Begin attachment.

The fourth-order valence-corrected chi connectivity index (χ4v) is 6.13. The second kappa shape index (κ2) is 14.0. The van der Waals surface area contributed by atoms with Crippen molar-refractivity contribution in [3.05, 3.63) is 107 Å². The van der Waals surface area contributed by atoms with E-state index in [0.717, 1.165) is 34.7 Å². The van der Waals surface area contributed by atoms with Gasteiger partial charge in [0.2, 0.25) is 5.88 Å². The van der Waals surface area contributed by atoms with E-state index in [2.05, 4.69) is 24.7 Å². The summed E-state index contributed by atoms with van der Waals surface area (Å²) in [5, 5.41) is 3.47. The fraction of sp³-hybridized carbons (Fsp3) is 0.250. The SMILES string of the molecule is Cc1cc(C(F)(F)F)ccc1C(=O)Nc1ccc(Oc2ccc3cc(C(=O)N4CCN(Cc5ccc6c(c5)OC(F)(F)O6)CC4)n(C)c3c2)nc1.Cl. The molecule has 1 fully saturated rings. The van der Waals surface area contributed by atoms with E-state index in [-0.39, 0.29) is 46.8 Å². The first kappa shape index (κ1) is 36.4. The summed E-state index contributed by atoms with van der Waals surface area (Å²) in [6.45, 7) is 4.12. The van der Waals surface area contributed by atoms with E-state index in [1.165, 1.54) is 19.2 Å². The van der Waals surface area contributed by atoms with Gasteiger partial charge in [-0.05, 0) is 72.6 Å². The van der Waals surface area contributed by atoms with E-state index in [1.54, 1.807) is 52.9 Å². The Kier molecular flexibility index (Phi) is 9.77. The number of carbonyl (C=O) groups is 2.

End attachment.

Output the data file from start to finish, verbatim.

The fourth-order valence-corrected chi connectivity index (χ4v) is 6.13. The second kappa shape index (κ2) is 14.0. The van der Waals surface area contributed by atoms with Crippen molar-refractivity contribution in [3.05, 3.63) is 107 Å². The van der Waals surface area contributed by atoms with E-state index in [0.717, 1.165) is 34.7 Å². The van der Waals surface area contributed by atoms with Gasteiger partial charge in [0.2, 0.25) is 5.88 Å². The van der Waals surface area contributed by atoms with E-state index in [2.05, 4.69) is 24.7 Å². The summed E-state index contributed by atoms with van der Waals surface area (Å²) in [5, 5.41) is 3.47. The fraction of sp³-hybridized carbons (Fsp3) is 0.250. The SMILES string of the molecule is Cc1cc(C(F)(F)F)ccc1C(=O)Nc1ccc(Oc2ccc3cc(C(=O)N4CCN(Cc5ccc6c(c5)OC(F)(F)O6)CC4)n(C)c3c2)nc1.Cl. The molecule has 1 fully saturated rings. The van der Waals surface area contributed by atoms with E-state index in [-0.39, 0.29) is 46.8 Å². The first kappa shape index (κ1) is 36.4. The summed E-state index contributed by atoms with van der Waals surface area (Å²) in [6.45, 7) is 4.12. The van der Waals surface area contributed by atoms with E-state index in [1.165, 1.54) is 19.2 Å². The van der Waals surface area contributed by atoms with Gasteiger partial charge in [-0.05, 0) is 72.6 Å². The van der Waals surface area contributed by atoms with E-state index in [1.54, 1.807) is 52.9 Å². The Kier molecular flexibility index (Phi) is 9.77. The number of carbonyl (C=O) groups is 2.